Diversity Campaign Tackles Social Issues in Tech With Documentary-Style IGTV Shorts

The project also includes a virtual coding club for young people

Charlene Prempeh, founder of A Vibe Called Tech, is one of the speakers featured in the campaign. - Credit by Karmarama
Headshot of Patrick Kulp

A new campaign is taking on pressing social issues affecting the tech industry in a social-media-friendly format.

The Institute of Coding, a U.K.-based educational outreach org, released a three-part series of documentary-style shorts on IGTV this week, spanning bias in artificial intelligence, gaming accessibility and sustainable fashion. Produced in partnership with Accenture Interactive-owned agency Karmarama, the “404 Not Found” video campaign aims to promote diversity and inclusion in digital education and careers.

The project also includes a virtual coding club for quarantine-bound young people to learn programming basics.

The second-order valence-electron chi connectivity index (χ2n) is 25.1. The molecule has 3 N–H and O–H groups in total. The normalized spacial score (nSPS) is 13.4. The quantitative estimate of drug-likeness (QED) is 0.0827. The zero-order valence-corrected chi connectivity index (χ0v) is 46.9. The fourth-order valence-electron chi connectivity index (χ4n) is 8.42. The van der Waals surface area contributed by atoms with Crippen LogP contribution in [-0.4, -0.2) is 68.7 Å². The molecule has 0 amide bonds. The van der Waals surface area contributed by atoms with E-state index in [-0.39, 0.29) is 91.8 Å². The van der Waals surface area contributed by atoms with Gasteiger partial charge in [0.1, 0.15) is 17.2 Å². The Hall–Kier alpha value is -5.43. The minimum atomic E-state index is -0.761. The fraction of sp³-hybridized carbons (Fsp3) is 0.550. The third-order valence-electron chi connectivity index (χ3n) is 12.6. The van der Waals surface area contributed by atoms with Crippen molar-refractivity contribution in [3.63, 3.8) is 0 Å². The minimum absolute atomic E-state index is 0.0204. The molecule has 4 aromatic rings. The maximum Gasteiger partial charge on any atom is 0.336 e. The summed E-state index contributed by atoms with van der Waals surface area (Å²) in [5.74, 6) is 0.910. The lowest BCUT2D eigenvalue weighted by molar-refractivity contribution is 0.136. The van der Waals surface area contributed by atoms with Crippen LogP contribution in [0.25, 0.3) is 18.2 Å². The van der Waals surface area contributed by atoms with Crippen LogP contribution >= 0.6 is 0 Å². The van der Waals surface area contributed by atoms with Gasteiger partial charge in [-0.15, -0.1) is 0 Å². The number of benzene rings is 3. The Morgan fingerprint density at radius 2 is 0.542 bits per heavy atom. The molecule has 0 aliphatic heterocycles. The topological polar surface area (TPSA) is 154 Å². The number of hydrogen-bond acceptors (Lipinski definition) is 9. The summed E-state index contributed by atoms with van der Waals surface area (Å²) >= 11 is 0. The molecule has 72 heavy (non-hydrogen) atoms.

“At a time when more people are exploring online learning and digital skills, it is important that we showcase the best talent within the industry to inspire a larger and more diverse group of people to consider digital courses,” Institute of Coding director Rachid Hourizi wrote in a statement.

An all-female team at Girls in Film handled the video production, and featured interviewees include journalists and tech diversity advocates like esports producer Frankie Ward, artist Sadie Clayton and Charlene Prempeh—the founder of a technology group for creatives of color, A Vibe Called Tech.




The campaign is tapping a growing cultural shift in digital industries. As tech like facial recognition and algorithms play an ever-growing role in people’s daily lives, academics, activists and technologists have sought to apply a more cross-disciplinary lens to studying technology’s impact on society.

“The series is about confronting uncomfortable societal truths,” said Jamie Mancini, a creative director at Karmarama. “The tech world is just as much a part of our culture as Marmite or Brexit and throws up the same heated debates. We didn’t shy away from the issues but tackled them head on, hearing the voices of the people on the front line within those spaces who are changing things for the better.”


@patrickkulp patrick.kulp@adweek.com Patrick Kulp is an emerging tech reporter at Adweek.